This Spirit Island review was made after playing the game eight times.
What is Spirit Island?
Spirit Island is a cooperative strategy game in which you control spirits who are attempting to prevent colonists from invading their land. The game was designed by R. Eric Reuss and is published by Greater Than Games.
Spirit Island Gameplay
Throughout each game of Spirit Island, you’ll be trying to scare off and destroy invaders who are attempting to colonize your island. You’ll do this by using your spirit’s power cards and by getting some help from the Dahan, the natives who the spirits have allowed to stay on the island.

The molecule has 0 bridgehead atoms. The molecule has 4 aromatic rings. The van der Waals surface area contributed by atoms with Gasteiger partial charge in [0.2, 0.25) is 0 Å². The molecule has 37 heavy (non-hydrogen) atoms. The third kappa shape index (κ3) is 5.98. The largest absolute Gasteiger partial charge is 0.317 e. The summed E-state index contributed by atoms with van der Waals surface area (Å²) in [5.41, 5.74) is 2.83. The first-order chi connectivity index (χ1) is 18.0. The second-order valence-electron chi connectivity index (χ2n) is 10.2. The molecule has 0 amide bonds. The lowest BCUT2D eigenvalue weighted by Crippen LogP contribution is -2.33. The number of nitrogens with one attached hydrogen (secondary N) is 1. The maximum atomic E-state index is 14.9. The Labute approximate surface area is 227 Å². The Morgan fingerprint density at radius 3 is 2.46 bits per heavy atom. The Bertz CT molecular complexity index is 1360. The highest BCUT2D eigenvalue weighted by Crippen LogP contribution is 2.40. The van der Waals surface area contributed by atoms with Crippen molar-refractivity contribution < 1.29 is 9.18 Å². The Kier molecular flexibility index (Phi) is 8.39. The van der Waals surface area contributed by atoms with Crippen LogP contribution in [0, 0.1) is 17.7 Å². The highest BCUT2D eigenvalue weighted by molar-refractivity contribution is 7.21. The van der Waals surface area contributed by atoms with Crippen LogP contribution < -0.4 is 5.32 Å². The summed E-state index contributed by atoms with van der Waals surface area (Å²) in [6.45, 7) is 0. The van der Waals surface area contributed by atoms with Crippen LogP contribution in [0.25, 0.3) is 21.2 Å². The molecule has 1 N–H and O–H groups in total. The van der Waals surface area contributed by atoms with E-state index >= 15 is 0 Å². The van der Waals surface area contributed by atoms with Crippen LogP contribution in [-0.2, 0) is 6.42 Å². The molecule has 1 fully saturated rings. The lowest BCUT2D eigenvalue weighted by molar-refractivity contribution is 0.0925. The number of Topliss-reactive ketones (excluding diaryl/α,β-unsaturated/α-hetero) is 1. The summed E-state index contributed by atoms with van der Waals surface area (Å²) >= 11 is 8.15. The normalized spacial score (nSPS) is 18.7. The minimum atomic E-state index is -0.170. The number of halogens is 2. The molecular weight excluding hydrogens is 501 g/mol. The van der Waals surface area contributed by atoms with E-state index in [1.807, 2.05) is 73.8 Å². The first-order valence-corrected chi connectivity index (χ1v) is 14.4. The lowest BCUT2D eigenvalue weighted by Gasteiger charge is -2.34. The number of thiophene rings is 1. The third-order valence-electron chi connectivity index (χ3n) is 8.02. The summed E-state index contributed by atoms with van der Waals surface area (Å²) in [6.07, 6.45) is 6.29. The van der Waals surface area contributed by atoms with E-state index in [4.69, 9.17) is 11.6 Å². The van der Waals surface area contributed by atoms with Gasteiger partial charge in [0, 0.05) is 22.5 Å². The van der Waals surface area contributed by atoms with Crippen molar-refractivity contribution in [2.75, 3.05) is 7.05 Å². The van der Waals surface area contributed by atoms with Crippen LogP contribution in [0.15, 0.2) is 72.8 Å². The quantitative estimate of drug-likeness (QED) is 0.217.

There are five types of “characters” that are on the board throughout a game of Spirit Island:
- Explorers – These are the weakest invaders. They do one point of damage and have one health.
- Towns – The second-strongest/weakest of the invaders, they do two damage and have two health.
- Cities – The strongest invaders, they do three damage and have three health.
- Presence – These are discs that represent the spirits. The more presence you have on the board, the more areas you can target on the island.
- Dahan – These are the natives who help the spirits fight off the invaders. Each Dahan can do two damage and have two health.
All of the spirits play very differently. Some are great at attacking the invaders, some are great at causing fear, some work well with the Dahan, and others are better at defending the land. You’ll be working with the other spirits to keep the invaders under control until you’re able to build up your powers and wipe them off the island.